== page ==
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84 peting with women for jobs. (The coefficient estimates for the male unemployment rate are positive, not negative.) Also, as ex- pected, the coefficients for the male earn- ings variable are insignificantly different from zero for those groups of women found to be most subject to adverse crowding effects. In the bottom pane! of Table 3-3 we show predicted impacts for selected variables. The results presented in Table 3-3 raise a number of questions. For instance, would the wages of women with less than 12 years of schooling still be relatively unresponsive to human capital differences and the level of male earnings, but vulnerable to crowding effects, if we limited this low-education sam- ple to nonblack.women? From the results presented in the second column of Table 3-4, the answer to this question is probably yes. Based on the results in Table 3-3 we might also wonder if the wage rates of women with children would be found to be more responsive to human capital variables and the state level of male earnings, and less responsive to crowding effects, if we limite(l the sample of women with children to nonblacks. Comparing the coefficient es- timates in the fifth column of Table 3-4 with those in the second column of Table 3-3, the answer to this question is probably yes with respect to the human capital effects and probably no with respect to the other effects. In Table 3-3, the wages of black women are adversely affected by crowding and un- related over states to the average level of mate earnings. From column 3 of Table 3- 4, these conclusions still hold even if we limit the sample of black women to those with at least 12 years of schooling. Finally, we might wonder whether we wouIc] still find evidence of crowding effects on the wage rates of young women who were not working 5 years earlier if we limitecl this sample to those who are nonblack and chfl~- less. From the coefficient estimates in col- umn 7 of Table 3-4, the answer to this question is yes. In general, the conclusions PAY EQUITY: EMPIRICAL INQUIRIES reached on the basis of Table 3-3 seem to be borne out by the findings for more de- tafled groupings of women presente(1 in Table 3-4. ALTERNATIVE CAUSAL EXPLANATIONS In the empirical literature on female work behavior, log wage equations similar to those estimated in this study are viewe(l as re- flecting the wage offers macle to women with specified productive attributes in com- petitive labor markets in which the wage distributions are determined by marketwide supply and demand conditions not subject to the control of in(liviclual employers or labor force participants. Thus, these equa- tions usually include both individual- specific explanatory variables, such as years of schooling, and certain marketwicle vari- ables, such as the state or county unem- ployment rate (see, for instance, Heckman, 1981; Nakamura and Nakamura, 1981~. The estimate(1 coefficients of the marketwi(le variables are presumed to represent the responsiveness of the female wage (listri- bution, and hence the responsiveness of the wage offers received by indivi(lual women, to marketwide supply and demand condi- tions reflected in the values of the mar- ketwide variables. The log wage equations estimate(l in this study contain a number of marketwide variables. It has been argued that negative coefficient estimates for two of these variables, the state-specific log pop- ulation and log employment ratios, are in- dicative of negative crowding effects on the wage rates of working women. Could it be, however, that the log em- ployment ratio variable is serving as a proxy for other sorts of impacts on the wage dis- tributions of women ages 20 to 24? It is often argued that the probability that a woman Will work is positively related to the wage offers she receives. If marketwide supply-side effects of this sort were strong enough, there would be a tendency for the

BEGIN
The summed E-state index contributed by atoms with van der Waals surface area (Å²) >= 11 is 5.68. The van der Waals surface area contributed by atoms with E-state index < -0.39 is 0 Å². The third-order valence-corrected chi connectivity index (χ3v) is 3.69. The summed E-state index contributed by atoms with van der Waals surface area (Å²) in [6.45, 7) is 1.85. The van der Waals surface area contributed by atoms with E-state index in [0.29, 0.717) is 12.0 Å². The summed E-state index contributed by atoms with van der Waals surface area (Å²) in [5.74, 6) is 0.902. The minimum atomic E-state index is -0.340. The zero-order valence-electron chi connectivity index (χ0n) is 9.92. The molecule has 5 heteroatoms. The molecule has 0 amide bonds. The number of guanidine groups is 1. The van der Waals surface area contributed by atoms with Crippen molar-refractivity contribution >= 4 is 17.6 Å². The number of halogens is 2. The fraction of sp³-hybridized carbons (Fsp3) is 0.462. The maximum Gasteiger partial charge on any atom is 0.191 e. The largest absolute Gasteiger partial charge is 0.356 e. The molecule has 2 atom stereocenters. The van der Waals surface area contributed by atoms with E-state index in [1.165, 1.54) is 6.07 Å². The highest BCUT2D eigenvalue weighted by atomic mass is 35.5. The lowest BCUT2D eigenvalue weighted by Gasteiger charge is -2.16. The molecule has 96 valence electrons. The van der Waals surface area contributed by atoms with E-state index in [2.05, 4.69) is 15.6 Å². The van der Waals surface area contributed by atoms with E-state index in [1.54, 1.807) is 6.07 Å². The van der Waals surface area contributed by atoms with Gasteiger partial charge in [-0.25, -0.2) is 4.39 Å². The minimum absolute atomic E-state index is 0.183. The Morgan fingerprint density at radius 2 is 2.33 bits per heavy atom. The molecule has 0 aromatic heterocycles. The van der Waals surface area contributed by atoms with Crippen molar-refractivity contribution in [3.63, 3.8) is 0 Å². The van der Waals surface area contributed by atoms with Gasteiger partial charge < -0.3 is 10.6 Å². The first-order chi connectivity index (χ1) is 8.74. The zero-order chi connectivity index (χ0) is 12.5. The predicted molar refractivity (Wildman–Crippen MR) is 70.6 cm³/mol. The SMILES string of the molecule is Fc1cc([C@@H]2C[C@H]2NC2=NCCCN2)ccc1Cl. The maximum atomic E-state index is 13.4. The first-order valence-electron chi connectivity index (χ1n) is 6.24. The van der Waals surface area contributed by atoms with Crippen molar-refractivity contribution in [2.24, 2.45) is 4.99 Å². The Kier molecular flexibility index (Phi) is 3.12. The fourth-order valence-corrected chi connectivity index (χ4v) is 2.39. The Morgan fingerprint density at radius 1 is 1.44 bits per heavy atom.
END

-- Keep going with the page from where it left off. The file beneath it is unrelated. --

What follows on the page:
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EFFECTS OF EXCESS SUPPLY ON WAGE RATES values of the log employment ratio to be higher in states where wages are relatively high for women ages 20 to 24 versus women ages 25 to 29. As a result, the coefficient estimates for this variable might turn out to be insignificantly different from zero or significantly positive, even though there are also negative crowding effects on female wage rates. Because of their positive effects on wage rates, however, supply-side fee(l- backs of this sort could not contribute to an erroneous conclusion that there are crowding effects. On the other hancI, it has also been argued in the literature that employers make min- imal specific training investments in women and, therefore, are generally willing to sub- stitute younger for older female workers (or vice versa) in order to minimize labor costs. If marketwide demand-side effects of this sort were sufficiently strong, there would be a tendency for the values of the log employment ratio to be lower in states where wages are relatively high for women 20 to 24 versus 25 to 29 years old. As a result, the coefficient estimates for the log employment rate variable might be found to be significantly negative even in the absence of crowding effects on the wage rates of female workers. However, when women lose or cannot finct jobs due to the substitution of lower priced female labor from another age bracket, those women are being "crowded out" in terms of employ- ment opportunities. Thus, negative coeffi- cient estimates for the log employment ratio variable can still be considered to be in- dicative of crowding effects in female labor markets, although these crowding effects may be employment rather than wage re- lated. CONCLUSIONS The evidence presented in this study suggests that increases in the female work force, brought about by population increases and increases in female employment rates, 85 have resulted in wage erosion that has been more serious for working women in some demographic and occupational groups than in others. In particular, we find there have been adverse crowding effects on the wage rates of women employed in the personal service, other clerical, secretarial, anti sales occupations, and on the wage rates of wom- en with less than 12 years of education, those with children, black women, and women who are relatively recent labor mar- ket entrants or reentrants (that is, those who were not working 5 years earlier). On the other hancI, we find no evidence of crowding effects for working women who have at least 12 years of education, or who have no children, or who are not black, or who were aIrea(ly working 5 years earlier. Nor do we find any evidence of crowding effects for women working in managerial, health, an(l professional/technical occupa- tions. We conclude that either there is less crowding in the segments of the female labor market in which these women are employed or the wage rates for the sorts of jobs these women have are better protected by institutional and other factors from ero- sion due to excess supply pressures. To the extent that these results reflect reality, it is appropriate to ask what the policy im- plications of these findings might be. Bergmann (1986:128) made the following observation: Every woman now on the women's labor market who would be allowed into a job in the men's market would reduce the pay gap between the sexes. Her move would push the wage scale in the two markets toward equality by increasing the supply of labor to the men's market and de- creasing the supply to the women's. Our empirical results inclirectly support this position. They also lend abided credence to Bergmann's assertion that"continue(l toc- cupationall segregation would make the ef- forts to close the pay gap between women and men a continual uphill struggle." If this is the case, the continued importance of